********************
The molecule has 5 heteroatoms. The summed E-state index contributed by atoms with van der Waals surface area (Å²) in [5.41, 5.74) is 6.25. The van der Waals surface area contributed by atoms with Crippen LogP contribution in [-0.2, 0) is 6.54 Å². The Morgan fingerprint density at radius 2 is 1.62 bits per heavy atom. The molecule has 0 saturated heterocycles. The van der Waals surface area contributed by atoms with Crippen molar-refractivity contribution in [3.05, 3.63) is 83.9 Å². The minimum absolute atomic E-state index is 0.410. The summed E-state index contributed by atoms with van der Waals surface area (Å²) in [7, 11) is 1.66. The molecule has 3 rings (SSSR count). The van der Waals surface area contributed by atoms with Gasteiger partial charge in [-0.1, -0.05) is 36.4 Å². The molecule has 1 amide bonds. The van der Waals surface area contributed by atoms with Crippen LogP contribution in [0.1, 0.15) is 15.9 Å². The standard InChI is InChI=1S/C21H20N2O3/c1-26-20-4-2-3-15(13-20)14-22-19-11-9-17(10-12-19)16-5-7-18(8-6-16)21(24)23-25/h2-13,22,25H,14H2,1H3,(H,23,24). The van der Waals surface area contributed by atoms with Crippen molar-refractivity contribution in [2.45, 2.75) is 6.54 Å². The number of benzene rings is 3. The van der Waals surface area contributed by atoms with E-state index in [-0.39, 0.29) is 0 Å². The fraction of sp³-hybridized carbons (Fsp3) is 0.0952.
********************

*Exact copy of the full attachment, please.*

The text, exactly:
The molecule has 5 heteroatoms. The summed E-state index contributed by atoms with van der Waals surface area (Å²) in [5.41, 5.74) is 6.25. The van der Waals surface area contributed by atoms with Crippen LogP contribution in [-0.2, 0) is 6.54 Å². The Morgan fingerprint density at radius 2 is 1.62 bits per heavy atom. The molecule has 0 saturated heterocycles. The van der Waals surface area contributed by atoms with Crippen molar-refractivity contribution in [3.05, 3.63) is 83.9 Å². The minimum absolute atomic E-state index is 0.410. The summed E-state index contributed by atoms with van der Waals surface area (Å²) in [7, 11) is 1.66. The molecule has 3 rings (SSSR count). The van der Waals surface area contributed by atoms with Gasteiger partial charge in [-0.1, -0.05) is 36.4 Å². The molecule has 1 amide bonds. The van der Waals surface area contributed by atoms with Crippen LogP contribution in [0.1, 0.15) is 15.9 Å². The standard InChI is InChI=1S/C21H20N2O3/c1-26-20-4-2-3-15(13-20)14-22-19-11-9-17(10-12-19)16-5-7-18(8-6-16)21(24)23-25/h2-13,22,25H,14H2,1H3,(H,23,24). The van der Waals surface area contributed by atoms with Crippen molar-refractivity contribution in [2.45, 2.75) is 6.54 Å². The number of benzene rings is 3. The van der Waals surface area contributed by atoms with E-state index in [-0.39, 0.29) is 0 Å². The fraction of sp³-hybridized carbons (Fsp3) is 0.0952.